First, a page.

Save Money On Hot Water

February 10, 2011

Water faucetDid you know that water heating is the third largest energy expense in the home?  It can make up 12% of your utility bill!  There are four ways to save on hot water: use less, turn down the thermostat on the water heater, insulate the water heater, or buy a new, more efficient heater.

Use Less

According to the American Council for an Energy-Efficient Economy (ACEEE), washing a load of clothes uses 32 gallons of hot water.  Showering and bathing use 20 gallons.  Dishwashers take 12 gallons per load, and washing dishes by hand uses 4 gallons.  Here are some ways to reduce hot water use:

  • Install aerators and/or low-flow faucets and shower heads.
  • Repair leaky faucets promptly.
  • Take more showers than baths.  It takes 15-25 gallons of hot water for a bath, but less than 10 for a five minute shower.
  • When buying clothes washers or dishwashers, purchase a water-saving, efficient model.

Turn Down the Thermostat

  • Water heaters sometimes come from the factory with high temperature settings.  120 degrees F provides comfortable hot water for most uses.

Insulate the Water Heater

  • Insulate electric hot water heaters with blankets made for this purpose, but be careful not to cover the thermostat.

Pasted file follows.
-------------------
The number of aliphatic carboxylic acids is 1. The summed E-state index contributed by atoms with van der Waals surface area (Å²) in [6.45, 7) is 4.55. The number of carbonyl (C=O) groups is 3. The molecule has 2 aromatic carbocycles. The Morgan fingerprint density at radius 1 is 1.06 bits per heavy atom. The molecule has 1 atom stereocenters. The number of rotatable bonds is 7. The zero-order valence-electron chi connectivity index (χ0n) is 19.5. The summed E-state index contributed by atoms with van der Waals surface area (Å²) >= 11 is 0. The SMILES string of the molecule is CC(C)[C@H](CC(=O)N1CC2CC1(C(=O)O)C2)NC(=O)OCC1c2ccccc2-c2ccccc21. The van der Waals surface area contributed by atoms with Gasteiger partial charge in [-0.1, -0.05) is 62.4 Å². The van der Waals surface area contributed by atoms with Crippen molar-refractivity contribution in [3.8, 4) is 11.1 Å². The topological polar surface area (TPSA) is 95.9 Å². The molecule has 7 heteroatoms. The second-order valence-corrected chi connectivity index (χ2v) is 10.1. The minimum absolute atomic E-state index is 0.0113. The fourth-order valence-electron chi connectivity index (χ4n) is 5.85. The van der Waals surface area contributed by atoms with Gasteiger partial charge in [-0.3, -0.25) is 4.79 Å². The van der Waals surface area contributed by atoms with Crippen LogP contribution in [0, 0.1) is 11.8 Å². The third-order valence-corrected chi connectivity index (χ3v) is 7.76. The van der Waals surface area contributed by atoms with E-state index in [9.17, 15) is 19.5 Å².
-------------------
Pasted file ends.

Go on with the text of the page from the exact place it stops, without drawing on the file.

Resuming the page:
• Insulate natural gas or oil heaters similarly, being careful not to cover the heater’s top, bottom, thermostat, or burner compartment.
  • Insulate the first six feet of the hot and cold water pipes connected to the water heater.
  • Install heat traps on the hot and cold pipes at the heater to prevent heat loss.  Some new heaters have built-in heat traps.
  • Drain a quart of water (following manufacturer’s instructions) from your water tank every three months to remove sediment that lowers the efficiency of the heater.

Buy a New Heater

  • Buy a new, energy efficient water heater.  The energy savings will continue throughout the life of the equipment.  Use natural gas if possible, and look for the EnergyGuide label.
  • Consider a drain water waste heat recovery system (uses heat from water going down the drain to heat new water coming in).  Energy savings can be 25-30% using such a system.
  • Consider demand or tankless water heaters.  Savings can be as much as 34% when compared to a standard electric heater.
  • If feasible, look at heat pump or solar water heaters.
  • Check out the Database of State Incentives for Renewable Energy web site to see if tax credits or other incentives are available in your area.

Information courtesy of EnergySavers.gov.

Photo by Dottie Mae through a Creative Commons License.


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Dawn Killough

has over 15 years experience in the construction industry and is the author of Green Building Design 101, an e-book available from Amazon. She is a LEED AP and Certified Green Building Advisor, and has worked on the LEED Certification of three projects in Salem, Oregon.  
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